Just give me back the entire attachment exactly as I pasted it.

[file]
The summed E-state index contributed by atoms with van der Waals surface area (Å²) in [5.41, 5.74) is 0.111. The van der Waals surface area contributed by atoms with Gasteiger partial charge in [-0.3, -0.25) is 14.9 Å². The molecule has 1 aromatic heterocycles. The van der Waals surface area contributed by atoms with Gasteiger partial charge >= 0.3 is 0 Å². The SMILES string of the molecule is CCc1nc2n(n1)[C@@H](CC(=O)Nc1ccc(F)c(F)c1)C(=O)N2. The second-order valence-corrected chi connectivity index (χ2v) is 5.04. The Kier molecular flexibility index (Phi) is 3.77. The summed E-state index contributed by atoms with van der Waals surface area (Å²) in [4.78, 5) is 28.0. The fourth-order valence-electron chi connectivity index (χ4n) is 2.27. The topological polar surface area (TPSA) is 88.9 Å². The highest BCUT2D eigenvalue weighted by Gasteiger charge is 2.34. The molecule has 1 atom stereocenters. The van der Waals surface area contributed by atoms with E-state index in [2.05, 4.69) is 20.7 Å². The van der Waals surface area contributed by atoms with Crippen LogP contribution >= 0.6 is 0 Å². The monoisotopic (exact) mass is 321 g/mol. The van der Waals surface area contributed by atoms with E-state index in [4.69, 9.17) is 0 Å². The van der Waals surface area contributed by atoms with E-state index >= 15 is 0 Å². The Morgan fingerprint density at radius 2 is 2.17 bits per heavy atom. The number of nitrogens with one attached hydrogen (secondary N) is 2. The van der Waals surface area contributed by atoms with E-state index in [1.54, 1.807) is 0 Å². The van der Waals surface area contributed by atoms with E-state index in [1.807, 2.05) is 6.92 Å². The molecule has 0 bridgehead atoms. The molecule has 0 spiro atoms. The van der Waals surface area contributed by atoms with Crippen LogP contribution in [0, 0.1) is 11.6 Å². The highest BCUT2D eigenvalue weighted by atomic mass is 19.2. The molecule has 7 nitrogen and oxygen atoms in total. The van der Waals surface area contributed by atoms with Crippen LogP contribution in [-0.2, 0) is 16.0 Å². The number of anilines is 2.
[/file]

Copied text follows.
The summed E-state index contributed by atoms with van der Waals surface area (Å²) in [5.41, 5.74) is 0.111. The van der Waals surface area contributed by atoms with Gasteiger partial charge in [-0.3, -0.25) is 14.9 Å². The molecule has 1 aromatic heterocycles. The van der Waals surface area contributed by atoms with Gasteiger partial charge >= 0.3 is 0 Å². The SMILES string of the molecule is CCc1nc2n(n1)[C@@H](CC(=O)Nc1ccc(F)c(F)c1)C(=O)N2. The second-order valence-corrected chi connectivity index (χ2v) is 5.04. The Kier molecular flexibility index (Phi) is 3.77. The summed E-state index contributed by atoms with van der Waals surface area (Å²) in [4.78, 5) is 28.0. The fourth-order valence-electron chi connectivity index (χ4n) is 2.27. The topological polar surface area (TPSA) is 88.9 Å². The highest BCUT2D eigenvalue weighted by Gasteiger charge is 2.34. The molecule has 1 atom stereocenters. The van der Waals surface area contributed by atoms with E-state index in [2.05, 4.69) is 20.7 Å². The van der Waals surface area contributed by atoms with Crippen LogP contribution >= 0.6 is 0 Å². The monoisotopic (exact) mass is 321 g/mol. The van der Waals surface area contributed by atoms with E-state index in [4.69, 9.17) is 0 Å². The van der Waals surface area contributed by atoms with E-state index >= 15 is 0 Å². The Morgan fingerprint density at radius 2 is 2.17 bits per heavy atom. The number of nitrogens with one attached hydrogen (secondary N) is 2. The van der Waals surface area contributed by atoms with E-state index in [1.54, 1.807) is 0 Å². The van der Waals surface area contributed by atoms with E-state index in [1.807, 2.05) is 6.92 Å². The molecule has 0 bridgehead atoms. The molecule has 0 spiro atoms. The van der Waals surface area contributed by atoms with Crippen LogP contribution in [0, 0.1) is 11.6 Å². The highest BCUT2D eigenvalue weighted by atomic mass is 19.2. The molecule has 7 nitrogen and oxygen atoms in total. The van der Waals surface area contributed by atoms with Crippen LogP contribution in [-0.2, 0) is 16.0 Å². The number of anilines is 2.